It was a big day for the shale patch on Wednesday. And by big, I mean dreadful:
Pioneer Natural Resources Co. and EOG Resources Inc., two bellwethers of the bellwether Permian shale basin, reported results on Tuesday evening. Pioneer beat earnings estimates handsomely, while EOG lagged them by 33 percent, according to data compiled by Bloomberg. One look at the chart above, along with the fact that both companies trade on 2017 earnings multiples of more than 100 times, tells you all you need to know about how much investors in this sector tend to focus on earnings.
Growth and efficiency are what count, especially in a $50-ish oil world. I wrote here about how Pioneer's cut to its production growth target for the year -- especially with regards to oil -- largely explains the drubbing it got on Wednesday morning. EOG, in contrast, actually raised its forecast, with oil output now expected to rise by 20 percent versus the earlier target of 18 percent (Pioneer's fell about nine percentage points to around 17 percent). This discrepancy is the narrative of that chart.
When it comes to efficiency, there's actually little to choose between them, at least in terms of cash costs. Pioneer has slightly lower unit costs at the operational level, but EOG keeps a tighter lid on general and administrative overhead:
But, with the numbers now in, EOG can claim a legitimate edge in two respects.
First, it has pulled away from Pioneer in terms of free cash flow:
Second, EOG has pulled further ahead in terms of credibility. Its Big-Data approach to leasing, drilling and fracking -- which the company never knowingly undersells -- makes for a compelling, tech-like story, backed up by rising production targets and tight cost control.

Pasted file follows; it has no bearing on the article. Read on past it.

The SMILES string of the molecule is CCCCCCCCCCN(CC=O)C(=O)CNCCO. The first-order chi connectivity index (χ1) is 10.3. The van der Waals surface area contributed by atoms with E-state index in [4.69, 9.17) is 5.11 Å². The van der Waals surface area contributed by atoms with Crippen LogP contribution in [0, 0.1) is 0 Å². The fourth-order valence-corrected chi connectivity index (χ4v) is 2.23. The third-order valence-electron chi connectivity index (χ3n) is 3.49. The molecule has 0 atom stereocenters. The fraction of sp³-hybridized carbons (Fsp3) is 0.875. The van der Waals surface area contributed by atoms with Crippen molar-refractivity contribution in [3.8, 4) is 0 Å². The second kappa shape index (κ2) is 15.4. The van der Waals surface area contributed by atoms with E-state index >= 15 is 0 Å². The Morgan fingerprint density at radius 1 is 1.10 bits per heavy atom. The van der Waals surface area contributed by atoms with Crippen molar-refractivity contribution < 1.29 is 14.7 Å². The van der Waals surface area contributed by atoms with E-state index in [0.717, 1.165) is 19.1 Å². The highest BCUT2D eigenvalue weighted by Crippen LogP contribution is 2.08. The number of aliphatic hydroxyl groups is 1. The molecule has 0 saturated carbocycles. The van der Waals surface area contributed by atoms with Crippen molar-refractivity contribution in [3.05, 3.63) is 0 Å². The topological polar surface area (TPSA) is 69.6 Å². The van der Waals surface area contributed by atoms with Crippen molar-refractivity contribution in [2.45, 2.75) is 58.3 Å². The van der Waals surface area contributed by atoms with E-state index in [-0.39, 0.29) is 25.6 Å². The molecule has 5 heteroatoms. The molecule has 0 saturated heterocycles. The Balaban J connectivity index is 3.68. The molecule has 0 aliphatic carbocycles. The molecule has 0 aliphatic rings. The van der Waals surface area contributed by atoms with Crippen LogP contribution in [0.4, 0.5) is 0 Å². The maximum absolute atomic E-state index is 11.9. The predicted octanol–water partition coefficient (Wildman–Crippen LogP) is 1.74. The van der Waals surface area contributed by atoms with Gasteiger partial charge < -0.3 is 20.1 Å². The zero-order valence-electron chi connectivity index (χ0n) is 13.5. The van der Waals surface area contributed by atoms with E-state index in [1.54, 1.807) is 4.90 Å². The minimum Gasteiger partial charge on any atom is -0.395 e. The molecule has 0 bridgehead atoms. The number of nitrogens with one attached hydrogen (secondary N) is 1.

In contrast, Pioneer has to re-establish some lost confidence. CEO Tim Dove was at pains on Wednesday's call to emphasize that the rising cut of natural gas and natural-gas liquids in some Permian wells represented additional volume, rather than a portent of decreasing crude-oil barrels, pointing to data on wells drilled this year. If true, then that makes wells more rather than less valuable.
The problem is, Pioneer disclosed this at the same time it was cutting guidance because technical problems in a number of other wells backed up its drilling schedule. So while there is every chance Pioneer will overcome those difficulties -- based on its track record -- the jury will remain out to some degree for at least the next three months.
After Wednesday's sell-off, Pioneer's stock is back to where it was in mid-April 2016, when oil was bobbing around the $40 level in the run-up to the failed OPEC freeze in Doha. That seems harsh given the progress Pioneer has made since then in terms of cost control and production gains. That sounds bullish, but should also serve as a warning.
Permian valuations are both high and fragile. With earnings seemingly irrelevant, investors focus on net asset valuations; these being discounted models of future cash flows that are highly sensitive to assumptions around well productivity, reserves, costs and, of course, forecasts of oil and gas prices. For example, using its own expectations for oil and gas prices, Evercore ISI values Pioneer at $188 a share, 30 percent higher than the current price. Using current futures prices, though, that drops to $107, 26 percent below the current price.
The point isn't that futures prices are the best predictors of where the oil and gas markets are going (they aren't). Instead, rather like some high-flying technology stocks, the shares of shale producers are inherently bets on the success of a new and evolving model predicated on growth and a pay-off (in terms of sustainable free cash flow) that is some ways down the road. On that score, even EOG was reluctant on Wednesday's earnings call to put specific timing on when it might get to a double-digit return on capital employed at $50 oil.
Growth remains the shale sector's priority because that's what investors, by and large, want. Certainly, any signs of weakness on that front, more than anything as mundane as profits, will prompt a swift and punishing response.
This column does not necessarily reflect the opinion of Bloomberg LP and its owners.
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Mark Gongloff at firstname.lastname@example.org